travellers' checks

PUBLISHED : Sunday, 11 November, 2007, 12:00am
UPDATED : Sunday, 11 November, 2007, 12:00am

Above and beyond

Short of becoming a space tourist, this might just be the ultimate rush for adrenaline junkies. High & Wild, a British adventure-travel firm, is organising a first-of-its-kind skydive expedition to Nepal that will have participants free-falling from 9,000 metres above the Himalayas and plummeting past Mount Everest.

'This adventure,' announces the promotional blurb, 'is a feast for those who seek to stimulate all their senses to the point of overload.' Credit cards will also be similarly stimulated, with the price for

a tandem jump (no experience required) tagged at GBP16,870 (HK$268,000), not including international flights or personal insurance.

Licensed skydivers can make the jump solo for GBP12,675. These prices include 15 days' accommodation, all meals, porters, oxygen, familiarisation jumps, permits, a souvenir video of the jump, a six-day acclimatisation trek, a leather flying jacket and lots more.

Non-jumping family and friends can join the trip with most of the above and one sightseeing flight for GBP3,750. There's plenty of time to prepare, both mentally and financially, as the first Everest Skydive trip is scheduled for October next year, to fit in with the high-altitude weather patterns. To put down your deposit and download a full itinerary, visit www.highandwild.co.uk.

Go by the book

Swanky upmarket hotel and resort website Kiwi Collection facilitates the perusal and booking of some of the world's finest properties through both its online search engine and its Overnight Sensations coffee-table books (available for the Americas and Asia-Pacific). The site is easy to use and features a couple of search criteria beyond the usual destination and price categories, such as lifestyle and interest.

Whether or not you book through the website, it's a useful tool for checking out some of the best lodgings available at a given destination. (It's also worth noting some international hotel groups will better any deals you find online if you book through their website). Searching and booking is free, but signing up as a member (also free) entitles you to some extras, including personalised search records, special rates and a newsletter. The two books cost a fairly hefty US$99 each and are available at Amazon.com and the Kiwi Collection website: www.kiwicollection.com.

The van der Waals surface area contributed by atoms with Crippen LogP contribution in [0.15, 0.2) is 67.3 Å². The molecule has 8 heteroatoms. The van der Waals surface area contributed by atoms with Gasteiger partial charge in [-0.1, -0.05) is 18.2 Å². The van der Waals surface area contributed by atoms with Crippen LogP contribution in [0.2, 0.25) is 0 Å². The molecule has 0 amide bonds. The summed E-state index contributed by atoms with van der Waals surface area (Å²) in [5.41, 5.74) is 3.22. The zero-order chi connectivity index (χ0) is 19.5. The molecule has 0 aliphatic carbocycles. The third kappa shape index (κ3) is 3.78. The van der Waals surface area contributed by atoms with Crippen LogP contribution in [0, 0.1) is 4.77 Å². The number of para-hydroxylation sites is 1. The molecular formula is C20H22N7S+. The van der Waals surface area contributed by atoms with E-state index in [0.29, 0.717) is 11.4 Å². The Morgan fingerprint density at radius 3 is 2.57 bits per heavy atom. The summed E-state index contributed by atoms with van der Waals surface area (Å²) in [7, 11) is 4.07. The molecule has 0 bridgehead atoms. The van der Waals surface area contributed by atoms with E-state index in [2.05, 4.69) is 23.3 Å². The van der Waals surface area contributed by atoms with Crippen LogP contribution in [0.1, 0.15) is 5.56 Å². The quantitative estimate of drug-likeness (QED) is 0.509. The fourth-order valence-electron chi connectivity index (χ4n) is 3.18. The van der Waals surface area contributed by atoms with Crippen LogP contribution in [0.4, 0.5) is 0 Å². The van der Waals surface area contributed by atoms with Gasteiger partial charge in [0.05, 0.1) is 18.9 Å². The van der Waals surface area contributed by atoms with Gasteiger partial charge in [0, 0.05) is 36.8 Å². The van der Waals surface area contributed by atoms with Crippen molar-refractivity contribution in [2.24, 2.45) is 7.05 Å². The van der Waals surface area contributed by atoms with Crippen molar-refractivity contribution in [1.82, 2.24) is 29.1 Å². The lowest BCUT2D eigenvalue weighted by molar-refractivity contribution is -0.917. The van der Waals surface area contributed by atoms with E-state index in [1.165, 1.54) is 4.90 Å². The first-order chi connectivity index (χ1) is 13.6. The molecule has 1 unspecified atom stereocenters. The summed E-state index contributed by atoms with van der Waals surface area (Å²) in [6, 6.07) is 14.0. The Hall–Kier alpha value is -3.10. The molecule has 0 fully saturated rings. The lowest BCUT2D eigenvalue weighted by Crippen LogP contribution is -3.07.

Call of the wild

Although the closest many visitors to the mainland seem to get to its exotic fauna are the grim cages of Qingping Market in Guangzhou, the potential for encountering animals in the wild looks set to increase with the publication next month of Chinese Wildlife, from British guidebook company Bradt (www.bradt-travelguides.com). With the encouraging suggestion that China is 'beginning to emerge as a fascinating destination for natural-history enthusiasts', the book's introduction promises visitors an insight into natural habitats such as 'the huge deserts of the northwest and the Tibetan Plateau, forested mountain slopes and the rivers, lakes and steamy tropical forests of the deep south'. Billed as the only guidebook dedicated to China's wildlife, this 208-page, heavily illustrated volume is now available with a 34 per cent discount for GBP11.21 (HK$178) from www.amazon.co.uk.

Two sides of the coin

Chiang Mai's fast growing collection of international hotels and resorts sees two new arrivals next month with the opening of a mid-range, 100-room Best Western property near the airport and a 281-room luxury downtown Shangri-La Hotel (above), with signature Chi Spa, close to the night bazaar and Mae Ping River. Travellers heading that way now the cooler, drier, peak-season weather has arrived should check with www.bestwestern.co.th and www.shangri-la.com for opening rates and packages. The only non-stop flights between Hong Kong and Chiang Mai are operated by Hong Kong Express, every Sunday and Thursday (see www.hongkongexpress.com for details but book through a travel agent for cheaper fares).

Chick flick

Pam Ann, the flight attendant alter ego of Australian comedienne Caroline Reid, has been making an international name for herself with her live stand-up shows, lampooning inflight service and the people who provide it. Her shows are so irreverent, vulgar and critical of airlines it was only a matter of time before one of the big carriers decided to get her on side in a desperate attempt to be cool. British Airways has done just that with a series of viral marketing videos doing the rounds on YouTube and elsewhere. Ostensibly a recruiting campaign for new flight attendants, the clips show Pam Ann (whose name, in case you missed it, is a play-on-words tribute to a defunct carrier) trying out and failing as a British Airways 'trolley dolly'. You can find all the videos, including a making-of clip, at www.britishairwaysandpamann.com and, if they tickle your fancy, buy her live-performance DVD Come Fly With Me - released last week - at www.amazon.co.uk for GBP14.99 (HK$240).

Deal of the week

Aero International is offering a two-night package to Qingdao, in Shandong province, from HK$1,990 per person, twin-share until December 20. This rate gets you the modest but comfortable Huanhai Gloria Inn Qingdao (www.gloriahotels.com) or you can choose from a few international properties, including the Hotel Equatorial (www.equatorial.com) for HK$2,150, the Crowne Plaza (www.crowneplaza.com) for HK$2,590 and the Shangri-La Hotel (www.shangri-la.com) for HK$2,690. All these prices include round-trip, economy-class flights with Dragonair and breakfast each day. For inquiries and reservations, contact Aero International on tel: 2545 6669 or visit www.aerohkg.com.

Picture: Leo Dickinson